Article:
So, had any of the candidates who received this help – the majority of whom went on to win their elections – declared any of the costs?
The national spending returns, where the battlebus costs had been declared, were already online and could be explored. But the returns for each candidate are only kept as paper copies in council offices by returning officers for two years before they are destroyed.
Failing to declare election spending by candidates and their agents is a criminal offence but there is a one-year time limit on investigations. Time was already running out.
More Mirror reporters from around the country helped collect spending returns from constituencies where the battlebuses had visited. I soon had more than 40 spending returns and only one recorded anything that looked like a battlebus expense. Anna Soubry’s local Beeston Conservative Club had invoiced £140 for “refreshments for Team 2015 activists”.
But there was no mention of the £400-a-day bus hire or the hotel bills for keeping 50 volunteers housed during the ten-day trips.
From the limited information available from the national spending returns, we erred on the side of caution and estimated the buses could have cost £2,000 a day.
Her spending return revealed that Soubry was within £894 of the local spending cap of £15,000 during the short campaign and had declared no transport or hotels costs.
She told the us: “I am aware that CCHQ campaigned across the UK for the return of a Conservative Government, including in seats such as mine. Such campaigning would be part of the national return and not within my local return.”
We splashed our investigation on 1 March 2016 and ran it over four pages inside. We named 20 winning Tory MPs who had received a visit from a battlebus but were within £2,000 of their spending limits.
The Conservative Party would later admit they failed to declare £63,487 of Battlebus spending, including hotel bills uncovered by Channel 4 News, bringing the actual daily cost closer to £4,000.
Those MPs who did respond to our allegations, copied and pasted the much same response as Anna Soubry.
Only Channel 4 News, which has been investigating Tory spending in a string of by-elections, picked up our story at the time.
Channel 4 News political correspondent Michael Crick. Picture: Channel 4
Its political editor Michael Crick wrote a piece for our next edition calling on the authorities to investigate: “The Mirror has raised more serious questions about whether 24 Tory MPs failed to declare thousands of pounds bussing in scores of eager Tory activists to fight for marginal seats.
“If so, it casts even more doubt on the paper-thin majorities that gave the Tories their grip on power. These are all serious allegations growing day-by-day.”
But our expose fell between a rock and a hard place. Failing to declare candidate spending, an offence under the Representation of the People Act, was a matter for the police. Few detectives had any experience of such investigations. Professor Fisher believes there has been only one previous conviction.
The Electoral Commission only has powers to investigate national party spending. It had been asking for these to be extended to cover individual candidates but been rebuffed by David Cameron’s Government.
The Mirror provided the commission with copies of the tweets above, along with dozens more. But the commission initially decided there was “not sufficient evidence of any offence under the Political Parties, Elections and Referendums Act 2000 to pursue this matter further”.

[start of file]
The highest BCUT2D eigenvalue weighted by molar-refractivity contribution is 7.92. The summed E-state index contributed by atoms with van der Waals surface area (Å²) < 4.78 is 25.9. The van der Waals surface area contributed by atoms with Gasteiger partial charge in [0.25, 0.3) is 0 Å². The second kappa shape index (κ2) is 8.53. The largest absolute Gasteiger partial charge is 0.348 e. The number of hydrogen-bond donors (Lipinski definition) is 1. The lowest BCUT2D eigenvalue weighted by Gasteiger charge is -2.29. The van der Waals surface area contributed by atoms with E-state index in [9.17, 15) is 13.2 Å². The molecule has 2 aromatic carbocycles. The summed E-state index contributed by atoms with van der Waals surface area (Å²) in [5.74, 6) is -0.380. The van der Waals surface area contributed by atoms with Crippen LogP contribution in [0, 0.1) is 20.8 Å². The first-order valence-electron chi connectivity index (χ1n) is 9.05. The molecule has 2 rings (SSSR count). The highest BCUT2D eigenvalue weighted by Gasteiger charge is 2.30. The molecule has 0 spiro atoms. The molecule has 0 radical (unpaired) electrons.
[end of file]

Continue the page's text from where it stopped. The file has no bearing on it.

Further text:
It could only check whether the party’s national spending return was complete. The bus appeared to be on a national tour and many of the social media pictures showed people holding up national Tory party signs.
An official added: “Whether any of the spend should also have been captured as part of a candidates return (for example, the cost of signs including their name) is a matter for the candidate under the Representation of the People Act. As you know, any breaches of this legislation is a matter for the police to consider, not the Electoral Commission .. we would encourage you to contact the police directly if you wish to raise this matter with them – however, the information you provided to us does not meet the threshold for us to take any further action”.
It was later to admit that the social media images formed crucial evidence: “There were extensive social media posts from the time of the Battlebus2015 campaign activity that show activists from the coaches holding campaign material promoting individual candidates as opposed to the Party … the Commission is satisfied that a proportion of the reported spending was candidate campaign spending and should not have been included in the Party’s return. That proportion was also, as a result of this, not included in any relevant candidate’s campaign expenses return, casting doubt on the accuracy of those returns.”
Following a string of complaints to police and some excellent follow-ups by Channel 4 News on the undeclared hotel bills, with the clock ticking, the Electoral Commission eventually met with police and the CPS and investigations were launched.
The Conservative Party was fined a record – yet trifling – £70,000 for its failures to fully declare its national election spending. The criminal investigation into the potentially more serious failure to declare local battlebus spending is ongoing.
Last May, police forces began applying through the courts for one-off one-year extensions to the one-year time limit on their investigations. All got them. The CPS is now bound by the same deadline. We will learn the outcome in the coming weeks – just in time for the next general election.’